The Acopper chloride etchant functions via the following reactions. The obvious attraction of this process is that it produces no waste stream: The result of etching copper is more etchant! Be very careful with the etchant as HCL is extremely acidic, also see the warnings below about the proper way to dispose of the etchant (do not pour it down the drain).

Cu(s) + CuCl2 -> 2CuCl

CuCl + chlorinating oxidation -> CuCl2

The tank contains a not insignificant amount of hydrochloric acid (the unmistakeable smell of which is detectable when it is open). However, the HCl is not free: It is almost entirely bound up in complexes with the copper chloride. Transition metal salts are known for being extremely colorful, and copper is no exception.

Dilute solutions of copper chloride in water are a serene blue (the copper ion coordinates with 6 waters). Intermediate concentrations are yellowish, and the addition of hydrochloric acid to a concentrated solution results in the copper ions forming a complex with two waters and four chloride ions (CuCl_4^{-2} \cdot 2H_2O), and it is this complex which gives our etchant its beautiful and almost hypnotically intense green hue.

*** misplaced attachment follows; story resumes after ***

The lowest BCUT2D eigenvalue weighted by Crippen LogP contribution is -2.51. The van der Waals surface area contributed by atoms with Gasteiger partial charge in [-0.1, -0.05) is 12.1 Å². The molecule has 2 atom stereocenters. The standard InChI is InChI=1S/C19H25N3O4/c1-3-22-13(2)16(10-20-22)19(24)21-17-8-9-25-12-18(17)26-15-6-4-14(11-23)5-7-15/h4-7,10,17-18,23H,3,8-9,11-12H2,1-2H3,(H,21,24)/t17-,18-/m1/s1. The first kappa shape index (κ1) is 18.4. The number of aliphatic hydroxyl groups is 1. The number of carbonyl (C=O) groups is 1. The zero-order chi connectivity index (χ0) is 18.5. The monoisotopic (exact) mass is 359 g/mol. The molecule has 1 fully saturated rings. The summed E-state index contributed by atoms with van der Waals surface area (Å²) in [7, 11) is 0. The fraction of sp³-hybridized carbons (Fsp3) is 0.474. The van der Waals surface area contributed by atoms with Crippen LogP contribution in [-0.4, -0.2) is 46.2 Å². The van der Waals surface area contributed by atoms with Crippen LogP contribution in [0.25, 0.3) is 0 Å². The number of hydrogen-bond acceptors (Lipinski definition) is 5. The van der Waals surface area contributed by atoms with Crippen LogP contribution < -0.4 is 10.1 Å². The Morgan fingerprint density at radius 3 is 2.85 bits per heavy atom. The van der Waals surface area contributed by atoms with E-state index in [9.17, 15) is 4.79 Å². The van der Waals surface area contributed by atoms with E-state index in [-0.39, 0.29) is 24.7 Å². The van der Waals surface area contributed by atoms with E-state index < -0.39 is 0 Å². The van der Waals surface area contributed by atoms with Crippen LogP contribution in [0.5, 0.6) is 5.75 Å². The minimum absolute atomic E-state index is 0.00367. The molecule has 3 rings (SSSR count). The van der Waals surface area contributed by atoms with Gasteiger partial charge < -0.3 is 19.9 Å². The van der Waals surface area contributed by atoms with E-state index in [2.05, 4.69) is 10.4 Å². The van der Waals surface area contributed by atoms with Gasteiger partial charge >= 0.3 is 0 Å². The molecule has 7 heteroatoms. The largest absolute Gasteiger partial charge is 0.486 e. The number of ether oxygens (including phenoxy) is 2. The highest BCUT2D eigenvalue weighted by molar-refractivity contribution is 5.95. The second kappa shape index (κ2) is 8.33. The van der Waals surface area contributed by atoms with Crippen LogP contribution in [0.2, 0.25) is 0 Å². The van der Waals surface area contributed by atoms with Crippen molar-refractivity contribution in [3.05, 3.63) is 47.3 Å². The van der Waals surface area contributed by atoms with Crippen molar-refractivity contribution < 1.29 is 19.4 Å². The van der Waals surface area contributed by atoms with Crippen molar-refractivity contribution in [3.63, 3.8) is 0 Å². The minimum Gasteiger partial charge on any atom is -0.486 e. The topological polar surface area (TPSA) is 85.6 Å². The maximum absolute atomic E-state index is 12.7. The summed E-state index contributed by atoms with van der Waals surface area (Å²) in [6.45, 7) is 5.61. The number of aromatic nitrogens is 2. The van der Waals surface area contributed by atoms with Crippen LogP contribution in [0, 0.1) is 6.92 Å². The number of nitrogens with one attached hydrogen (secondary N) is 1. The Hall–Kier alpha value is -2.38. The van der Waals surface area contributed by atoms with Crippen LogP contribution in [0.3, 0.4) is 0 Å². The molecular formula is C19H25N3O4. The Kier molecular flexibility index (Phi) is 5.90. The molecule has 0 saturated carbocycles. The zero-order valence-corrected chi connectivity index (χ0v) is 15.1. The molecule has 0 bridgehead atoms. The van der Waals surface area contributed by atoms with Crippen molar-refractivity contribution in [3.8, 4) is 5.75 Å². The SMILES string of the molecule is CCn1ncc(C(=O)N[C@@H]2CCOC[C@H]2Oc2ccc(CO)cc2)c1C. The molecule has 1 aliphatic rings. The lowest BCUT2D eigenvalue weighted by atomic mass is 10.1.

The second reaction above is a summary of what is actually a rather complicated series of ion-complex reactions. The first reaction proceeds rapidly, while the second is the rate limiting factor (the insertion of a powerful oxidizer, like hydrogen peroxide, to the solution can speed this up).

This can be observed if the board is withdrawn entirely from the etchant solution to examine: Immediately, brownish liquid can be seen draining off of all exposed copper areas - these drops are etchant in which all available acid has been used up and copper (II) has saturated the solution with brown copper (I) ions.

This underscores why turbulent action is essential to the etching process: Like photographic development, etching is a surface reaction whose components come from a bulk fluid, and the bulk must be turbulently washed over the surface to continuously bring "new" etchant, unladen with copper I ions, within diffusion range of the surface.

If the CuCl2 becomes over saturated during the etching process the addition of hydrogen peroxide will restore the copper chloride to its original state.